What to do After an Aviation Accident 

As the number of planes flying the skies increases and as more and more people travel by plane, the risk that passengers will be involved in some sort of aviation accident while flying also greatly increases. Generally, air traffic is considered one of the safest methods of traveling long distances, but when something does go wrong and a plane crashes, the results are often devastating and loss of the life can be extreme. Smaller, less serious accidents can also occur during take off and landing and these can also lead to injuries as well.


Causes of Plane Crashes

Aviation accident law covers both major air carrier and general aviation accidents. These include commercial and private planes, jets, helicopters, gliders, and any other aviation vehicle that carries one or more passengers. The most common causes of aviation accidents include:

  • Pilot error that causes the plane to crash o malfunction in some way
  • Faulty equipment or improper care of equipment that leas to system failures
  • Federal Aviation Administration regulations violations
  • Structural issues or design problems with the aviation vehicle
  • Negligence or failure to ensure the proper training of employees
  • Negligence on the part of the Federal Air Traffic Controllers
  • Negligence from third party members in the selection of a carrier or crew
  • Ignoring or failing to heed warnings o weather or other risks before a flight


The FAA and NTSB

Two federal agencies regulate air travel and investigate every aviation accident (both commercial and private) in the United States: The National Transportation Safety Board (NTSB) and the Federal Aviation Administration (FAA). The FAA sets safety standards for pilot conduct, flight operations, and aircraft manufacturers, and enforces FAA regulations through civil penalties or criminal penalties. The NTSB is responsible for investigating every civil aircraft accident and recommends safety standards to prevent future accidents.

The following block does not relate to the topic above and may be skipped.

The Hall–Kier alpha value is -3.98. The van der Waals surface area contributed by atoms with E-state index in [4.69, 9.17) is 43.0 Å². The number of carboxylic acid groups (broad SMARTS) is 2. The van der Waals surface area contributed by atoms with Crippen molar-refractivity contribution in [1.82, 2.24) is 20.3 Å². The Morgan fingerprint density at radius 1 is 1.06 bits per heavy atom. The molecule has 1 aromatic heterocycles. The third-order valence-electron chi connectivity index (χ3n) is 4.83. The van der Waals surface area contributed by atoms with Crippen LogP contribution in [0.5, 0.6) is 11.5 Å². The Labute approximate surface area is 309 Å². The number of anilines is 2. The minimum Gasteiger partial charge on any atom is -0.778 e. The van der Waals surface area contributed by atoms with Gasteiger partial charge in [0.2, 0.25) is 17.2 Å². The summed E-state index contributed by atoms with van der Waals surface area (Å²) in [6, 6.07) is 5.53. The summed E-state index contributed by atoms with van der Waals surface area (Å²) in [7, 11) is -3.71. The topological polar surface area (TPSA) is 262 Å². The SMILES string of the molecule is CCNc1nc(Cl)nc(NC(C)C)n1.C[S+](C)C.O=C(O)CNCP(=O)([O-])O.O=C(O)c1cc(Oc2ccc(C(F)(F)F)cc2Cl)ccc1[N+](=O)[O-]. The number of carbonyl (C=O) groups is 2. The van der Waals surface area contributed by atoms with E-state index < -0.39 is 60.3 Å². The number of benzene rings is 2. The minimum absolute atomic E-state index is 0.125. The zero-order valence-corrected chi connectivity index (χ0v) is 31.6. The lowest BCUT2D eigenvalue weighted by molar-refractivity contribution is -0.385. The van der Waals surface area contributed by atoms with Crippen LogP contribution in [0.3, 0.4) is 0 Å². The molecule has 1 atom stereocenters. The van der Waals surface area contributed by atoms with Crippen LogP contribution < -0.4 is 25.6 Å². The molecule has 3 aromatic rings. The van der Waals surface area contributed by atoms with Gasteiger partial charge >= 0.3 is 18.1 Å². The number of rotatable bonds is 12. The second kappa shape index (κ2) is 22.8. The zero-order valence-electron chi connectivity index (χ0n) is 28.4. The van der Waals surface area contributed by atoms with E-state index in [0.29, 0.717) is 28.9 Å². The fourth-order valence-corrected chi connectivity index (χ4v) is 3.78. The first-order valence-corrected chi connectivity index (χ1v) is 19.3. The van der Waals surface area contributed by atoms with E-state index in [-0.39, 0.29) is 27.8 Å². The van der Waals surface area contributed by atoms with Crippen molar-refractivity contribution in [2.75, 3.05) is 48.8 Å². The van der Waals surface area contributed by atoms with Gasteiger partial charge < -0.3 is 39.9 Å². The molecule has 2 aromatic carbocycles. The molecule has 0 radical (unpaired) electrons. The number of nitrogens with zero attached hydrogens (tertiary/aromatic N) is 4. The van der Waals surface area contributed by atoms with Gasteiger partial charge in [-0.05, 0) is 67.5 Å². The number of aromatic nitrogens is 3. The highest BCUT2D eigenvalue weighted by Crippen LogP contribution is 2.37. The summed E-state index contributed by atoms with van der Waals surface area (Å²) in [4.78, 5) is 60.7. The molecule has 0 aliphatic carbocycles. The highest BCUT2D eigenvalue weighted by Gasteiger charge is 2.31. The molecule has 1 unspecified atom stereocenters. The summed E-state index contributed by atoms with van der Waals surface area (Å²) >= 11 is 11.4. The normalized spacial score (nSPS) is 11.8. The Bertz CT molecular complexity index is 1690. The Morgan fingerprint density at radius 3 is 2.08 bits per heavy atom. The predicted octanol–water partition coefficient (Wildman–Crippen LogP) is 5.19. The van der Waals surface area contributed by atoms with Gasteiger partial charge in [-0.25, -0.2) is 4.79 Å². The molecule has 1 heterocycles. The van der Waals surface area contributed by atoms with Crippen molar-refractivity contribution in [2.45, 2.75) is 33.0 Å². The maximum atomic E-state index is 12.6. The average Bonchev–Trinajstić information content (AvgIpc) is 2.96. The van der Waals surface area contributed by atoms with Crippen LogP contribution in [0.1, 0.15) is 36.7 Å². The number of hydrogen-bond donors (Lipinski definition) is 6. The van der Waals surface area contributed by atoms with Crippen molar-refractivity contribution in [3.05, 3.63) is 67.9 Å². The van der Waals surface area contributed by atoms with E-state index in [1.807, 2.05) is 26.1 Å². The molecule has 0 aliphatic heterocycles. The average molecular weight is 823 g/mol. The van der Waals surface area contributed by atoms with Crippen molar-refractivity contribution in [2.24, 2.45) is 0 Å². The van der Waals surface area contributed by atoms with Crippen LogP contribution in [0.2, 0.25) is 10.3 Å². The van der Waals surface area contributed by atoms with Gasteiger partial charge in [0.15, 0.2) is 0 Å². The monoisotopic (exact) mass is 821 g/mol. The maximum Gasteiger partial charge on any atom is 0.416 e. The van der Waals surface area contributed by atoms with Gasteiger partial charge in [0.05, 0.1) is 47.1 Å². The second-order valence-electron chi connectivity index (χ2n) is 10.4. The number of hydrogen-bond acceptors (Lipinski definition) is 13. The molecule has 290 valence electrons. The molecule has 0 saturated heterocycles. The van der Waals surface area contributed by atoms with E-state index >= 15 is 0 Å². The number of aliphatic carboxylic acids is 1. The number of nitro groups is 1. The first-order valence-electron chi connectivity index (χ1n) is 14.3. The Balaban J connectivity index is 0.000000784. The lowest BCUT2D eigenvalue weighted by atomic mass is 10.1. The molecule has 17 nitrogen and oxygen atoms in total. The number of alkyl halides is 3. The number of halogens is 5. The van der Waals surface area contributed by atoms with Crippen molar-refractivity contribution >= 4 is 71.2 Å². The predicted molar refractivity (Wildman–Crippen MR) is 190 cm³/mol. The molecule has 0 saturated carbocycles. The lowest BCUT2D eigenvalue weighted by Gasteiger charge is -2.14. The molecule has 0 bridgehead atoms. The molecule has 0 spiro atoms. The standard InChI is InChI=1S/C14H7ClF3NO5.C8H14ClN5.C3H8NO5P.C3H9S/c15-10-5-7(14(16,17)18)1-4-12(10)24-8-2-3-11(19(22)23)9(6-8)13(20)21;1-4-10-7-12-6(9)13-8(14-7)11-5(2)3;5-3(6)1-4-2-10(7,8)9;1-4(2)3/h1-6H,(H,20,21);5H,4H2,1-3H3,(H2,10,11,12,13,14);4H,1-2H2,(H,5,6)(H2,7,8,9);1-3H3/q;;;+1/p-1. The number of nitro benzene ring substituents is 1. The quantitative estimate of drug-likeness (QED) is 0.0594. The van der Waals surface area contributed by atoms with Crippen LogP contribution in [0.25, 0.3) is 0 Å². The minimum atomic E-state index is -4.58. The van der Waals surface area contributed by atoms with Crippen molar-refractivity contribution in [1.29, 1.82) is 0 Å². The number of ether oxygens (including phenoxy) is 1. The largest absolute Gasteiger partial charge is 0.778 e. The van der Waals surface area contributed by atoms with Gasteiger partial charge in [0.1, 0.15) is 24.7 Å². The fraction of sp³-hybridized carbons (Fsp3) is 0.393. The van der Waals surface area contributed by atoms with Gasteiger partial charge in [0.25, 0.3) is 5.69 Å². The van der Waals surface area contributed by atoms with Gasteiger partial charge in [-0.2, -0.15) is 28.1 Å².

Personal Injury Claims for Aviation Accidents

When you file a lawsuit after an aviation accident, you and your attorney will have to overcome one big obstacle- proving some line of liability for the other party involved. The owner and operator of an aircraft certainly may be liable; manufacturers or maintenance suppliers may be liable in certain circumstances; even the federal government may bear some responsibility for an aircraft accident. The goal of a lawsuit is to determine who is to be held liable for the accident and to press them for compensation for injuries sustained due to their mistakes and choices. It is a difficult thing to prove in some cases which is why working with an attorney who is experienced n aviation cases can be the best choice as you proceed with your lawsuit.

Aviation litigation is complex, and involves many potential theories in terms of who is liable for the accident and the resulting injuries and where the lines of jurisdiction lie for the aviation department and the other involved parties.

“Jurisdiction generally describes any authority over a certain area or certain persons. In the law, jurisdiction sometimes refers to a particular geographic area containing a defined legal authority. For example, the federal government is a jurisdiction unto itself. Its power spans the entire United States. Each state is also a jurisdiction unto itself, with the power to pass its own laws. Smaller geographic areas, such as counties and cities, are separate jurisdictions to the extent that they have powers that are independent of the federal and state governments” (Encyclopedia.com).

While the circumstances of each aviation accident are always different there are few main categories the cause of the accident may fall under:

Negligence- this is a term used to describe situations where someone involved in the accident willfully ignored, overlooked, or failed to respond to warning signs or failed to do their required duties in order to ensure safe operations.

Manufacturer Liability- when the manufacturer of the aircraft or key components of the aircraft are fond to have cut corners, sold unsafe products, or willfully ignore warning that their products were not safe they can be liable for the accident and resulting injuries

Operator Liability- in some cases, the operator of the aircraft or their crew may be found to be responsible for the accident to do action on inaction on their part and if this  is the case they are the ones held liable in any court proceedings and lawsuits.

If you or a loved one has been injured in an aviation accident and you are not sure how to proceed, give us a call- we are here for you and can help you make sense of it.